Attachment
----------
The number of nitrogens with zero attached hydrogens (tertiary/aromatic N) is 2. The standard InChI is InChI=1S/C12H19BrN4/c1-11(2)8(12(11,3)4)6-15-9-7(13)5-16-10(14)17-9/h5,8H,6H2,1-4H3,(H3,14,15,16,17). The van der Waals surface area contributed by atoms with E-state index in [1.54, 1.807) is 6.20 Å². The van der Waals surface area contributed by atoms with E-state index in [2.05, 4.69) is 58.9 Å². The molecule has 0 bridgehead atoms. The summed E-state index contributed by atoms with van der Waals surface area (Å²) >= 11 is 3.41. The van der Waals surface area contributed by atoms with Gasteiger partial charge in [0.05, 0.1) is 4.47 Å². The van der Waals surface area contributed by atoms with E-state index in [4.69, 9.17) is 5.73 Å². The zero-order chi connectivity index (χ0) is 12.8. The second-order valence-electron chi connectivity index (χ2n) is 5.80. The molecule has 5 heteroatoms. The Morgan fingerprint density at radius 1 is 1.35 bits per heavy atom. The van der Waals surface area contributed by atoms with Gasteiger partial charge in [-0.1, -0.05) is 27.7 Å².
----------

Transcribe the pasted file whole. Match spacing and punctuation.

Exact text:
The number of nitrogens with zero attached hydrogens (tertiary/aromatic N) is 2. The standard InChI is InChI=1S/C12H19BrN4/c1-11(2)8(12(11,3)4)6-15-9-7(13)5-16-10(14)17-9/h5,8H,6H2,1-4H3,(H3,14,15,16,17). The van der Waals surface area contributed by atoms with E-state index in [1.54, 1.807) is 6.20 Å². The van der Waals surface area contributed by atoms with E-state index in [2.05, 4.69) is 58.9 Å². The molecule has 0 bridgehead atoms. The summed E-state index contributed by atoms with van der Waals surface area (Å²) >= 11 is 3.41. The van der Waals surface area contributed by atoms with Gasteiger partial charge in [0.05, 0.1) is 4.47 Å². The van der Waals surface area contributed by atoms with E-state index in [4.69, 9.17) is 5.73 Å². The zero-order chi connectivity index (χ0) is 12.8. The second-order valence-electron chi connectivity index (χ2n) is 5.80. The molecule has 5 heteroatoms. The Morgan fingerprint density at radius 1 is 1.35 bits per heavy atom. The van der Waals surface area contributed by atoms with Gasteiger partial charge in [-0.1, -0.05) is 27.7 Å².